Want Better Mixes? Follow This Music Production Checklist
Remember when you were a kid and wanted to be an astronaut?
No? Me neither. I was too into music to be interested in the cold vacuum of space.
However, astronauts have the right idea when they’re blasting off into space because they use a pre-launch checklist to ensure they don’t kill themselves during liftoff.
Similarly, musicians and producers need a pre-mixing music production checklist to create a successful mix.
In this article, you’ll check off everything you need to keep in mind before you start recording and mixing your songs.
Song Structure: The Foundation
Before you even start recording your song, consider the following questions. These questions focus on the songwriting, arrangement, and production aspects, setting the stage for a successful recording and mix.
- Is the Song Completed? Are you happy with the song itself? Make sure it’s fully composed, recorded, and ready for mixing because you won’t fix a boring song with an awesome mix. Although mixing as you produce is a method that works for people, I’ve found that constantly jumping from the creative composition phase of the songwriting and production to the more analytical and technical part of mixing and mastering will get in the way of finishing your work.
- Do You Have All the Necessary Parts? Verify that your song includes the required elements, such as verses, choruses, and bridges, or any structure that suits your vision.
- Does Each Part Flow Naturally Into Another? Seamless transitions between song sections are crucial for a song’s overall cohesion. If something sounds clunky, you’re unlikely to fix it with some mixing tricks.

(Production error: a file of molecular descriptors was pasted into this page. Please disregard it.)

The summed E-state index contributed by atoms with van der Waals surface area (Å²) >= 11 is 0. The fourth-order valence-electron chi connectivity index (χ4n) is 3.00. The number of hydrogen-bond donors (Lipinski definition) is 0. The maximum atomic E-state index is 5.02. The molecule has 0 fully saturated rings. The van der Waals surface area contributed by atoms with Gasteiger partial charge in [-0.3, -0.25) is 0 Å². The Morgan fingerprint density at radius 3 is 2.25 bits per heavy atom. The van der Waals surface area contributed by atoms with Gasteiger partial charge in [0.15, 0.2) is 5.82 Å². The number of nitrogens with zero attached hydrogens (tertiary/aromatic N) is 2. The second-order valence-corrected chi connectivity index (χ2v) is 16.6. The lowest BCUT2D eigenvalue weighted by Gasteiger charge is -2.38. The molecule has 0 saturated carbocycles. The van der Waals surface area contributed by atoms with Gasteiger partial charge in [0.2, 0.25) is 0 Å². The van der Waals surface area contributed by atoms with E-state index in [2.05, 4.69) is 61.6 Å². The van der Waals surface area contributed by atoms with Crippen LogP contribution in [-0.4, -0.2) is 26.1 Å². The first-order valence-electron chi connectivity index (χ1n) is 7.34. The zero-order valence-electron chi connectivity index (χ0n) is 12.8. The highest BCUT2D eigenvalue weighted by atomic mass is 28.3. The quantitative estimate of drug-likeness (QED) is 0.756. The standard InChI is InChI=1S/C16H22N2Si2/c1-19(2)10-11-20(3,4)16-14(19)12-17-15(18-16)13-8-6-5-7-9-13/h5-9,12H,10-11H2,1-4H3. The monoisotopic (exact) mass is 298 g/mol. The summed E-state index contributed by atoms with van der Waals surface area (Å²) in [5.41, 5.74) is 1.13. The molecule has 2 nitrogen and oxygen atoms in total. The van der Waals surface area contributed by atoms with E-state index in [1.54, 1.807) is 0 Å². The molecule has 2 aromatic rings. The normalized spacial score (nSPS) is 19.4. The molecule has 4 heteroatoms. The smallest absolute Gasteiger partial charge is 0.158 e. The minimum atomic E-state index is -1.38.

- Are the Lyrics Completed? Make sure your song’s lyrics are fully prepared before you start recording. It’s a waste of time and money to work on lyrics while recording, especially if you’re hiring an engineer. And it’s a waste of mental capacity to try to do both the lyric writing and recording simultaneously.
- Is the Melody Strong and Emotionally Evocative? Your song’s melody should resonate with your intended emotions and build up to the chorus effectively.
- Songwriters Who Don’t Arrange Their Own Songs Don’t Know This Little Secret…
- Why Production Can’t Fix A Bad Song
Instrumentation and Arrangement: The Sonic Palette
In this part of the music production checklist, we’ll discuss how to prepare your instrumentation and arrangement to ensure everything is ready for mixing.
- Have You Thought About All the Instruments Needed? Double-check that you’ve included all the desired instruments in your song.
- Are Band Members on the Same Page? If you’re in a band, ensure that all members are clear on their parts and follow the agreed-upon arrangement. Disregard this if you’re in a jam band like Phish or The Grateful Dead. If you’re playing really long extended solos and sections that don’t have any parts other than what you come up with on the spot then just do what you want. Who am I to get in the way of improvisational greatness?
- Are There Enough Musicians and Instruments for an Exciting Song? A simple rule to follow for an exciting record is this: Don’t be boring. That means the arrangement has to be interesting enough to capture the listener’s attention. If you’re in a band, that means making sure everybody is contributing something that enhances the production. If you are a singer/songwriter, you may need to hire musicians to flesh out the arrangement if you can’t do it yourself.
- Is the Song in the Right Key for the Singer? Ensure the song’s key suits the vocalist and doesn’t strain their abilities.
- Is the Song in the Right Tempo? Determine if adjusting the tempo can enhance the song’s power or emotional impact. I have re-recorded entire songs because they were at the wrong tempo. Don’t be like me where we recorded the drums, bass, guitars, vocals, keyboards, and then we’re listening to it and realizing that the song is too fast and we have to slow it down. At that point, you can’t use fancy time-stretch tools. You have to re-record the entire thing. That’s a lot of lost time, so make sure you think about all of those things before you hit record.
- Have You Written Vocal Harmonies? A few vocal harmonies here and there really add character to a song, so don’t dismiss that.